Another obstacle to be overcome was that of brittle fracture due to the strong bonding between the fibers and the matrix. In order to obtain a desirably weaker fiber-matrix interface, a thin carbon interlayer was implemented. The carbon interlayer allows energy to be absorbed, resulting in crack deflection or blunting as opposed to brittle fracture. One method of obtaining a carbon interlayer consists of precoating the fibers with a thin layer of pyrolytic carbon by infiltrating the fiber preform with propylene under isothermal conditions, under which propylene will decompose, typically at about 1100° C. Once the formation of the carbon layer is complete, the preform is infiltrated with SiC to form the matrix. ("Fiber-Reinforced SiC Composites with Improved Mechanical Properties", Am. Cerm. Soc. Bull., 66 368(1987)). However, the carbon layer thus formed is difficult to control (thickness) and often too thick.
An objective of this invention is to improve the fracture toughness of a ceramic composite using a single operation to introduce a SiC matrix and a carbon interlayer to a fiber preform.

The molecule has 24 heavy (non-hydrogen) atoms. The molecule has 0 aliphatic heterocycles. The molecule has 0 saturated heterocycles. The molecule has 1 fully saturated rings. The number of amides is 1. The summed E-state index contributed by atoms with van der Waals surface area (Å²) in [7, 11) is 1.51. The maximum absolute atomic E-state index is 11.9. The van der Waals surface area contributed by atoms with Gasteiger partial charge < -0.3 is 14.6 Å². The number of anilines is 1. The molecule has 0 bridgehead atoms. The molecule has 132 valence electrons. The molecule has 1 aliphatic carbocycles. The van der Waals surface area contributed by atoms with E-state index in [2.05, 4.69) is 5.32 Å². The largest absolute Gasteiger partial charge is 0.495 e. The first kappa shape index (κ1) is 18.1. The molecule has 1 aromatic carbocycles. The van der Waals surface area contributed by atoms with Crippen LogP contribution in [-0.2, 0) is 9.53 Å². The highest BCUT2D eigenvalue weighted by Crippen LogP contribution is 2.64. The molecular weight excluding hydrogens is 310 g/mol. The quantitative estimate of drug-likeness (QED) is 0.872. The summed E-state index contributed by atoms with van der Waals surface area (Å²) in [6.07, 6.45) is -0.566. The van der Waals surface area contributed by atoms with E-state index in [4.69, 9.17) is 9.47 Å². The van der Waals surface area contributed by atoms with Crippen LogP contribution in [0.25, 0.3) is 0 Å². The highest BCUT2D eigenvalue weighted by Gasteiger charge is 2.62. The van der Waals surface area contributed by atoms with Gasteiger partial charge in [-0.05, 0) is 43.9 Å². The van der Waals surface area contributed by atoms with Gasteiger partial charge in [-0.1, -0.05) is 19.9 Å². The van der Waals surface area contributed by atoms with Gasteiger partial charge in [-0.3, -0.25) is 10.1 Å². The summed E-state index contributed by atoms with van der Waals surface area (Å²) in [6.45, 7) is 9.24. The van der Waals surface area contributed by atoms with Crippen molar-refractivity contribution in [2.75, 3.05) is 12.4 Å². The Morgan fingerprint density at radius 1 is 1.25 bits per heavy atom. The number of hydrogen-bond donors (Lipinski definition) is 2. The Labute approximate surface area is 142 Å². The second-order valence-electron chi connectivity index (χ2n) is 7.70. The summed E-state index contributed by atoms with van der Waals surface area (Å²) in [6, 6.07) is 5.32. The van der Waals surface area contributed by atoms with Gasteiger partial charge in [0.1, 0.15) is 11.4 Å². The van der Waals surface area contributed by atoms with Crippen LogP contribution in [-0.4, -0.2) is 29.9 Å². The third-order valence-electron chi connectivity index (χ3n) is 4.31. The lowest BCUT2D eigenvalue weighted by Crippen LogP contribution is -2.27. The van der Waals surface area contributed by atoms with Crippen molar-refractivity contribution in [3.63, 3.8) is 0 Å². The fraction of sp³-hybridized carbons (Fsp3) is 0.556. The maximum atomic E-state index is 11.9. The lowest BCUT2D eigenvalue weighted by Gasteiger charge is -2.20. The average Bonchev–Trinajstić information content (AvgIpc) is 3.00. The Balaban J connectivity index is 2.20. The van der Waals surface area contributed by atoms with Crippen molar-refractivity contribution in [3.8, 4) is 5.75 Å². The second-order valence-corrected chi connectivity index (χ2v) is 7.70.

The present invention comprises a method of forming a SiC matrix and a carbon interlayer within a fiber preform in a single operation. A fiber preform is placed in a reactor whose environment is maintained at a low pressure. While the fiber preform is heated, creating a thermal gradient across it, the reactor is flushed with a noble gas. MDS (methyldichlorosilane) is introduced to the reactor as a saturated vapor via a carrier gas, and an initial layer of carbon forms around the fibers, followed by deposition of SiC. SiC deposition occurs from the hot surface to the cooler surface of the fiber preform. The formation of the carbon layer appears to result from the initial high concentration of noble gas within the system. The carbon interlayer increases the fracture toughness of the composite.
The foregoing and other features and advantages of the present invention will become more apparent from the following description and accompanying drawings.
FIG. 1A shows the fracture surfaces of 1723 glass matrix/Nextel™ 480 fiber composites with a carbon interlayer.
FIG. 1B shows the fracture surfaces of 1723 glass matrix/Nextel 480 fiber composites without a carbon interlayer.
FIG. 2 is a scanning Auger depth profile of the interfacial chemistry of a CVD SiC/Nicalon™ SiC fiber composite prepared using an Ar flush.
FIG. 3 is a scanning Auger depth profile of the interfacial chemistry of a CVD SiC/Nextel™ 440 fiber composite prepared using an Ar flush.